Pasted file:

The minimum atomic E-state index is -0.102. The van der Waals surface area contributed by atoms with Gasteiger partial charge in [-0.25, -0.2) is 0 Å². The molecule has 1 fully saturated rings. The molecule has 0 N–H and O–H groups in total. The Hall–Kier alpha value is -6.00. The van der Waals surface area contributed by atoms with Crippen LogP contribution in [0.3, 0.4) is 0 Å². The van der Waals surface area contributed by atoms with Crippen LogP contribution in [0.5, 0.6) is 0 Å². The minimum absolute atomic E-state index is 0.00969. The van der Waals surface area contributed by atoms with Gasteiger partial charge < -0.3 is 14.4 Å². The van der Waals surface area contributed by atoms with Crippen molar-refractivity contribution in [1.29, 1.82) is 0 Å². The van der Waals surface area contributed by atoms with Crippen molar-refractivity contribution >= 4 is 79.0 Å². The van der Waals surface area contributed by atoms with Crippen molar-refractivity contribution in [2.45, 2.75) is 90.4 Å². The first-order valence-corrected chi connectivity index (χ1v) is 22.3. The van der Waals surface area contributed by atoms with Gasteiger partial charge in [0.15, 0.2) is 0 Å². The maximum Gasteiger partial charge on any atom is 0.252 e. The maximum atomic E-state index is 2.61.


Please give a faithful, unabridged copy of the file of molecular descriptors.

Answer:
The minimum atomic E-state index is -0.102. The van der Waals surface area contributed by atoms with Gasteiger partial charge in [-0.25, -0.2) is 0 Å². The molecule has 1 fully saturated rings. The molecule has 0 N–H and O–H groups in total. The Hall–Kier alpha value is -6.00. The van der Waals surface area contributed by atoms with Crippen LogP contribution in [0.3, 0.4) is 0 Å². The van der Waals surface area contributed by atoms with Crippen LogP contribution in [0.5, 0.6) is 0 Å². The minimum absolute atomic E-state index is 0.00969. The van der Waals surface area contributed by atoms with Gasteiger partial charge < -0.3 is 14.4 Å². The van der Waals surface area contributed by atoms with Crippen molar-refractivity contribution in [1.29, 1.82) is 0 Å². The van der Waals surface area contributed by atoms with Crippen molar-refractivity contribution >= 4 is 79.0 Å². The van der Waals surface area contributed by atoms with Crippen molar-refractivity contribution in [2.45, 2.75) is 90.4 Å². The first-order valence-corrected chi connectivity index (χ1v) is 22.3. The van der Waals surface area contributed by atoms with Gasteiger partial charge in [0.15, 0.2) is 0 Å². The maximum Gasteiger partial charge on any atom is 0.252 e. The maximum atomic E-state index is 2.61.